my doctor orders mine from a compounding pharmacy and it is liquid glutathione. The pharmacy is Moses Lake Professional Pharmacy in Washington.
I heard that liposomal glutathione is also good. A lot of supplements are not that good and don't raise the glutathione level in the body.
Jib wrote:I was diagnosed months ago as compound heterozygous for two mutations of the MTHFR gene -- C677T and A1298C.
I've been taking a prescription called Deplin, which is the converted form of folic acid, L-methylfolate. I break the tablets in half and take 7.5mg a day. In addition, I've been taking 2.5mg of sublingual methylcobalamin and 12.5-25mg of P-5-P every day.
I found that even 1mg of methylcobalamin was messing me up. It would make me feel tired and sluggish and groggy and depressed. It seems like I was overmethylating and my body was getting overwhelmed by that. I seemed to be able to handle 500mcg okay although it still was a tiny bit iffy.
Interestingly, over the past couple weeks, since I started taking 500mg of niacinamide in the morning and 500mg again in the late afternoon, I've been able to take 2.5mg of methylcobalamin with no noticeably adverse effects. I remember reading on mthfr.net that niacin can act as a methyl 'sponge' that soaks up excess methyl groups.
Dr. Ben from mthfr.net seems to very rarely if ever recommend Deplin, since he seems to be a fan of using the lowest dose that gets results. I'd agree with that. I get a prescription though and my psychiatrist wanted me to take 15mg because that's what worked in studies on depression, and I wasn't able to get him to prescribe me the 7.5mg tablets which I could've broken up into 3.25mg tablets. So I've been stuck with 7.5mg, although I do have to admit that it does seem to work. When I've stopped taking it for a week or two I definitely notice my suicidal depression coming back full force.
Anyway, here's an interesting bit on overmethylation, undermethylation, and niacin:
http://mthfr.net/overmethylation-and-un ... 012/06/27/
The only issue is the doctor did not realize how effective methylation is at supporting neurotransmitters and thyroid hormone production.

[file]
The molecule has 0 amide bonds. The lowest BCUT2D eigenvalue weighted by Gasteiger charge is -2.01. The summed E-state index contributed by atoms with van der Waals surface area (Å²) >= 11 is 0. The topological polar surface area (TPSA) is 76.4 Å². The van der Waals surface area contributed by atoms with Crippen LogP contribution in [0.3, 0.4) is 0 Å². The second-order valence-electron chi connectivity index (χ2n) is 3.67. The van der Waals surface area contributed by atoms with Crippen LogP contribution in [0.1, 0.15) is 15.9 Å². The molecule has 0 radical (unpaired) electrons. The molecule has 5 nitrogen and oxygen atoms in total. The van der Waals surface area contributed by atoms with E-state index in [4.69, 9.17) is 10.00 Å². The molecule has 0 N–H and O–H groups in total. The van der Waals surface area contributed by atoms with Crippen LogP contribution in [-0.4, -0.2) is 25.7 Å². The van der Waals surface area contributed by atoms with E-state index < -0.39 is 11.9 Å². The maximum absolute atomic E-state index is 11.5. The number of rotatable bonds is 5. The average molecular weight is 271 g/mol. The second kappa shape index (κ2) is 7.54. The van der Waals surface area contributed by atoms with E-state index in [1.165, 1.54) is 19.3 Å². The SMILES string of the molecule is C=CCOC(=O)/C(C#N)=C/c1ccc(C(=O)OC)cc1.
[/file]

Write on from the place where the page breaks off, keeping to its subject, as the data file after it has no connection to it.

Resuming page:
So what happened is the gentleman decided to skip his methylfolate and methylcobalamin dose, take a lot of niacin (which is a methyl ‘sponge’) and he immediately tanked his methyl groups which caused symptoms of undermethylation.
Then, upon restarting the methylfolate and methylcobalamin, and maintaining his current dosage of medications, he felt great for a few hours.
Then anxiety hit due to excessive neurotransmitter production and likely thyroid hormone production.
So – in order to quiet those symptoms, I told him about how niacin works and how to take it and his anxiety decreased almost immediately.
"Nicotinic acid (Niacin USP) requires SAMe to be metabolized. SAMe is a major methyl donor. Thus, when one consumes niacin, SAMe gets used up and methyl donors drop. Thereby excessive methylation goes away.
Nicotinic acid is a cofactor for the COMT enzyme. This enzyme helps breakdown norepinephrine and epinephrine – and estrogen. These are all commonly elevated in those with anxiety. Since the COMT enzyme sped up, the breakdown of these occurred faster.
Does anyone else here have any mutations of the MTHFR gene? Given how important methylation is, it seems like it would be a good topic to cover in light of Ray Peat's research, although I've read next to nothing from Peat or any of his followers about the MTHFR gene mutations.
jag2594 wrote:Ray Peat doesn't give much way to the genetic determinism in todays medical culture. He believes in a lamarckian ideology. What were you symptoms before finding out of the gene mutation.
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